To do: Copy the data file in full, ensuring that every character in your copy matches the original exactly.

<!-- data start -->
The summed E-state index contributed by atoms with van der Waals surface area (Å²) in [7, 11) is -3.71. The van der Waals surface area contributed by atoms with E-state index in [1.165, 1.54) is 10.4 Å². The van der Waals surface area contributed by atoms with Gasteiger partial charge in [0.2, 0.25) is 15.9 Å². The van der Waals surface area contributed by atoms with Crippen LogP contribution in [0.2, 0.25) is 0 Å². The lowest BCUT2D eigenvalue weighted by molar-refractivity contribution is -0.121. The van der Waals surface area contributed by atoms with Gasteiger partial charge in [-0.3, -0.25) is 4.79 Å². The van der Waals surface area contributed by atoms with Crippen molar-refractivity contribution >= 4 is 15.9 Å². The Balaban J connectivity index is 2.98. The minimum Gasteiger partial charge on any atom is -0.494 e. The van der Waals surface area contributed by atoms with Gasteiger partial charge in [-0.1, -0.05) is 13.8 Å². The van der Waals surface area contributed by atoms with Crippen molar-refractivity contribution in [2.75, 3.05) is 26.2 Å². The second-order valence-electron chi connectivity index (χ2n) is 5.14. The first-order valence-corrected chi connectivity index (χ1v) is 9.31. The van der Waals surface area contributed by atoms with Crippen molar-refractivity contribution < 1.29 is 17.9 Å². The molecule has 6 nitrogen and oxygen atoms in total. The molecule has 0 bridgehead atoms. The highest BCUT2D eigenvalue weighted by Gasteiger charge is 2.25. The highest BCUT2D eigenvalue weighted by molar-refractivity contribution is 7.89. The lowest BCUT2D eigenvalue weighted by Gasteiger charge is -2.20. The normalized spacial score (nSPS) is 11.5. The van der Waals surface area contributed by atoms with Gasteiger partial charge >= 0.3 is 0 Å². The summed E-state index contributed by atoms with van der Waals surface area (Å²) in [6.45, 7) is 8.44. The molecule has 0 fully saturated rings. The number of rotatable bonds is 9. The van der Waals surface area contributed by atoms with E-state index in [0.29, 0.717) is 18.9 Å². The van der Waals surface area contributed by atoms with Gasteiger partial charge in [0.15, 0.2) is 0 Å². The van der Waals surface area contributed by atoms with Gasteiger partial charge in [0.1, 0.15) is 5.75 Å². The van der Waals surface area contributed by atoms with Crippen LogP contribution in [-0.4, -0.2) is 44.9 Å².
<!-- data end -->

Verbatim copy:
The summed E-state index contributed by atoms with van der Waals surface area (Å²) in [7, 11) is -3.71. The van der Waals surface area contributed by atoms with E-state index in [1.165, 1.54) is 10.4 Å². The van der Waals surface area contributed by atoms with Gasteiger partial charge in [0.2, 0.25) is 15.9 Å². The van der Waals surface area contributed by atoms with Crippen LogP contribution in [0.2, 0.25) is 0 Å². The lowest BCUT2D eigenvalue weighted by molar-refractivity contribution is -0.121. The van der Waals surface area contributed by atoms with Gasteiger partial charge in [-0.3, -0.25) is 4.79 Å². The van der Waals surface area contributed by atoms with Crippen molar-refractivity contribution >= 4 is 15.9 Å². The Balaban J connectivity index is 2.98. The minimum Gasteiger partial charge on any atom is -0.494 e. The van der Waals surface area contributed by atoms with Gasteiger partial charge in [-0.1, -0.05) is 13.8 Å². The van der Waals surface area contributed by atoms with Crippen molar-refractivity contribution in [2.75, 3.05) is 26.2 Å². The second-order valence-electron chi connectivity index (χ2n) is 5.14. The first-order valence-corrected chi connectivity index (χ1v) is 9.31. The van der Waals surface area contributed by atoms with Crippen molar-refractivity contribution < 1.29 is 17.9 Å². The molecule has 6 nitrogen and oxygen atoms in total. The molecule has 0 bridgehead atoms. The highest BCUT2D eigenvalue weighted by Gasteiger charge is 2.25. The highest BCUT2D eigenvalue weighted by molar-refractivity contribution is 7.89. The lowest BCUT2D eigenvalue weighted by Gasteiger charge is -2.20. The normalized spacial score (nSPS) is 11.5. The van der Waals surface area contributed by atoms with Gasteiger partial charge >= 0.3 is 0 Å². The summed E-state index contributed by atoms with van der Waals surface area (Å²) in [6.45, 7) is 8.44. The molecule has 0 fully saturated rings. The number of rotatable bonds is 9. The van der Waals surface area contributed by atoms with E-state index in [0.29, 0.717) is 18.9 Å². The van der Waals surface area contributed by atoms with Gasteiger partial charge in [0.15, 0.2) is 0 Å². The van der Waals surface area contributed by atoms with Gasteiger partial charge in [0.1, 0.15) is 5.75 Å². The van der Waals surface area contributed by atoms with Crippen LogP contribution in [-0.4, -0.2) is 44.9 Å².